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best knife for pumpkin carving

Discussion in 'General Knife Discussion' started by Neomentat, Oct 5, 2014.

  1. Neomentat


    Jun 18, 2006
    I'm thinking an Endura will be good, but the blade may still be a little too wide. What's the best folder for pumpkin carving?
  2. Akapennypincher


    Sep 12, 2013

    Honestly if you want to create art in Pumpkin carving, a small knife is key, and a few other size to complete you arsenal of tools for the job. JMHO.
  3. craytab

    craytab Gold Member Gold Member

    Jan 26, 2012
    This is so stupid to say being that I am a knife nut and this is a knife forum, but......I use the dumb little serrated but not sharp carving knife you can get at any store this time of year. Works great for the simple stuff we do every October. Okay, let the shame begin.....
  4. ellipticus


    Jan 21, 2013
    Any slimline trapper would be good...
  5. Sasuke13Uchiha


    Jun 8, 2014
    spyderco dragonfly
  6. tchapman414


    Jan 9, 2014
    A Kershaw Leek may do well considering its thin blade, profile, and acute tip.
  7. Glockcubed


    Sep 20, 2014
    A Hinderer Eklipse will do the job;)
  8. RevDevil

    RevDevil Super Evil Supermod Staff Member Super Mod

    Nov 9, 2009
    Leek is a good choice, as is the Spyderco Stretch. I've also used the Spyderco Centofante 3, with a 2mm thick blade it does a very good job.
  9. crom


    Mar 29, 2007
    Good old fashioned trapper pattern. 3mm and thicker is no good
  10. payton206


    Jan 22, 2014
    I prefer serrated
  11. smith357


    Feb 19, 2005
    A birds beak paring knife.

  12. Sasuke13Uchiha


    Jun 8, 2014
    spyderco dragonfly
  13. HwangJino


    Dec 2, 2012
    I have a full flat grind kitchen knife (slicer) that works sort of well. It's too thin though, bends in tough spots. But anything with a taper grind will wedge in my experience. Thin and flat seems to work, serrations helps too.
  14. Bellasdaddy


    Oct 19, 2008
    I know you stated folder but a grapefruit knife works great.
  15. 22-rimfire

    22-rimfire Gold Member Gold Member

    Nov 20, 2005
    Just about any kitchen paring knife that has a stiff blade should work just fine. That's what I would use. You just want something that can do fairly precise cuts which to me means a more thin blade.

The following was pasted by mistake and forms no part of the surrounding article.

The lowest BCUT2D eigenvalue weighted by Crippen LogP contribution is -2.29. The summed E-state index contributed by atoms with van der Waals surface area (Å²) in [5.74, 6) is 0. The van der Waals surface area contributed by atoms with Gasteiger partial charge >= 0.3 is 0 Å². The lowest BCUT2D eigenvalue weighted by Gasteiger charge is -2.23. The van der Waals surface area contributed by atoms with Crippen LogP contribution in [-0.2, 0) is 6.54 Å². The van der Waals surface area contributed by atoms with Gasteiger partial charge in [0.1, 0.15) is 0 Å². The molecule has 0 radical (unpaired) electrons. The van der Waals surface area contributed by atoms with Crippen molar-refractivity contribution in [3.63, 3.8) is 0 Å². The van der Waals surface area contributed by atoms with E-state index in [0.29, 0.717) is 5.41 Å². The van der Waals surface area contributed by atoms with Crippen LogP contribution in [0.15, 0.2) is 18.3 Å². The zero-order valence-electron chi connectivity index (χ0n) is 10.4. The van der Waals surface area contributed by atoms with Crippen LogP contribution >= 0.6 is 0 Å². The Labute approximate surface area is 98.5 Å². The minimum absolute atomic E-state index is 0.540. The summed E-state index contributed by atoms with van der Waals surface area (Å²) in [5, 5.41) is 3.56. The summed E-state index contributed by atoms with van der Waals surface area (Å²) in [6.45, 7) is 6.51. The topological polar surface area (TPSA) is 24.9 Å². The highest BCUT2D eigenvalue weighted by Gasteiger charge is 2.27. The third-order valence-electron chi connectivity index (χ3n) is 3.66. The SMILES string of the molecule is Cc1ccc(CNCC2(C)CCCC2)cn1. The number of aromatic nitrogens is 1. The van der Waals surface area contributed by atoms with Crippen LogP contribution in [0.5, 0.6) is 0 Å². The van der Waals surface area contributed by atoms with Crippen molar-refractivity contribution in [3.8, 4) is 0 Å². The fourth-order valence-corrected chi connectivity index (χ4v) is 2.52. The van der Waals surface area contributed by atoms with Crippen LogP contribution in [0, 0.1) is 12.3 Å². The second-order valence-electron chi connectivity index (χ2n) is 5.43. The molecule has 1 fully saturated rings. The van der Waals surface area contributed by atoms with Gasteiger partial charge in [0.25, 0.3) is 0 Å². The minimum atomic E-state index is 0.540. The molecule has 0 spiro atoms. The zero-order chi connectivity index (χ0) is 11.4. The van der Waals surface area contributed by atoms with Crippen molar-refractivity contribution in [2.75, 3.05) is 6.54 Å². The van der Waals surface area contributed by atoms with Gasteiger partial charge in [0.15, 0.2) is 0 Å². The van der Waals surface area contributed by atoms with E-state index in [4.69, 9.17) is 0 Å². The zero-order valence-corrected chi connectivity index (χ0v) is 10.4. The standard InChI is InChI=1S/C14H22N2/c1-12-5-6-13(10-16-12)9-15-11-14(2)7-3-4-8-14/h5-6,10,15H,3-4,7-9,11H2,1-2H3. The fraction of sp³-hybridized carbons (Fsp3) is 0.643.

16. collim1


    Aug 14, 2014
    No shame. Sharpness doesn't matter when the blade binds in the material its cutting. I use the little orange pumpkin saws that come in the kits for removing the large pieces, and use a fillet knife for detail work. Have yet to find a folding knife or kitchen knife that doesn't bind up. Believe me I have tried. Took a while for me to figure out that surface area and blade geometry are the key to success, not sharpness.

    Just my experience after carving 3-5 pumpkins a year for quite a few years.
  17. Yalius

    Yalius Gold Member Gold Member

    Jun 20, 2012
    You're going to be making curves and want very slow, controlled cuts with as little pressure as you can manage. The narrowest, thinnest serrated blade you can get is your best bet. The serrated blade on a Leatherman is what I've used.
  18. matus


    Apr 24, 2009
    This is what Japanese chefs use for that - Mukimono knife ;)


    I would take a narrow and thin blade - something like Kershaw Leek, Opinel or simply a small paring knife.
  19. highestpoint

    highestpoint Gold Member Gold Member

    Aug 13, 2014
    I used both a Military and a Atl. Salt last year. the dlc on the military wouldn't let the blade cut smoothly but I'm sure a satin would would just fine. I'm probably going to stick with the small little orange handled ones that come in the carving sets. Though being a knife nut I would still rather use my own blade


  20. strategy9

    strategy9 Gold Member Gold Member

    Apr 27, 2015
    You know. I never even pondered the idea as I have a pumpkin carving kit and a few old kitchen Knives I use every year...

    If I would have to go that route though, I would take a full serrated spyderco salt and a buck silver creek. And maybe add in a cheap Schrade tanto tip for thinning the walls for effects. I could make a pretty mean pumpkin with that trio right there.

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